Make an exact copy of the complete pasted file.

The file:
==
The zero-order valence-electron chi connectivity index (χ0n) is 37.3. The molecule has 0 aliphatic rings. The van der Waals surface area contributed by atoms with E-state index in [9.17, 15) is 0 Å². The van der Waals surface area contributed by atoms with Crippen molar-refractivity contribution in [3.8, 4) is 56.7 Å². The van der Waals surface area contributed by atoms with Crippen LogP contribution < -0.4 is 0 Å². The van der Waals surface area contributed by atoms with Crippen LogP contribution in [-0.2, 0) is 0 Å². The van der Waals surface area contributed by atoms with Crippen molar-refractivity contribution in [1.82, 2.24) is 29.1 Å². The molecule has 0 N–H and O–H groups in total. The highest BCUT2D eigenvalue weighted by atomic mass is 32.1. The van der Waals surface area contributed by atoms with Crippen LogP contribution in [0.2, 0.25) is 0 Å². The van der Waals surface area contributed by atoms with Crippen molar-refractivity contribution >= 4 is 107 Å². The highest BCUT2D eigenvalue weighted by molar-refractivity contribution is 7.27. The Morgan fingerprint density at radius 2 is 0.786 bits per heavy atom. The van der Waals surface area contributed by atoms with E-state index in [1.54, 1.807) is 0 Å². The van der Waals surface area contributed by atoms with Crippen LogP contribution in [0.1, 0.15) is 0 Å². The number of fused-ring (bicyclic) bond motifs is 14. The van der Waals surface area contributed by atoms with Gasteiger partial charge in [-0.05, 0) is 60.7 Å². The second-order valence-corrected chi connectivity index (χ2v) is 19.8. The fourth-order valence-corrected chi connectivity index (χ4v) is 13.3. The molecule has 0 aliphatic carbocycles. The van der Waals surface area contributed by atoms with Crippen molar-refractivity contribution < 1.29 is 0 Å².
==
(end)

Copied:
The zero-order valence-electron chi connectivity index (χ0n) is 37.3. The molecule has 0 aliphatic rings. The van der Waals surface area contributed by atoms with E-state index in [9.17, 15) is 0 Å². The van der Waals surface area contributed by atoms with Crippen molar-refractivity contribution in [3.8, 4) is 56.7 Å². The van der Waals surface area contributed by atoms with Crippen LogP contribution < -0.4 is 0 Å². The van der Waals surface area contributed by atoms with Crippen LogP contribution in [-0.2, 0) is 0 Å². The van der Waals surface area contributed by atoms with Crippen molar-refractivity contribution in [1.82, 2.24) is 29.1 Å². The molecule has 0 N–H and O–H groups in total. The highest BCUT2D eigenvalue weighted by atomic mass is 32.1. The van der Waals surface area contributed by atoms with Crippen LogP contribution in [0.2, 0.25) is 0 Å². The van der Waals surface area contributed by atoms with Crippen molar-refractivity contribution >= 4 is 107 Å². The highest BCUT2D eigenvalue weighted by molar-refractivity contribution is 7.27. The Morgan fingerprint density at radius 2 is 0.786 bits per heavy atom. The van der Waals surface area contributed by atoms with E-state index in [1.54, 1.807) is 0 Å². The van der Waals surface area contributed by atoms with Crippen LogP contribution in [0.1, 0.15) is 0 Å². The number of fused-ring (bicyclic) bond motifs is 14. The van der Waals surface area contributed by atoms with Gasteiger partial charge in [-0.05, 0) is 60.7 Å². The second-order valence-corrected chi connectivity index (χ2v) is 19.8. The fourth-order valence-corrected chi connectivity index (χ4v) is 13.3. The molecule has 0 aliphatic carbocycles. The van der Waals surface area contributed by atoms with Crippen molar-refractivity contribution < 1.29 is 0 Å².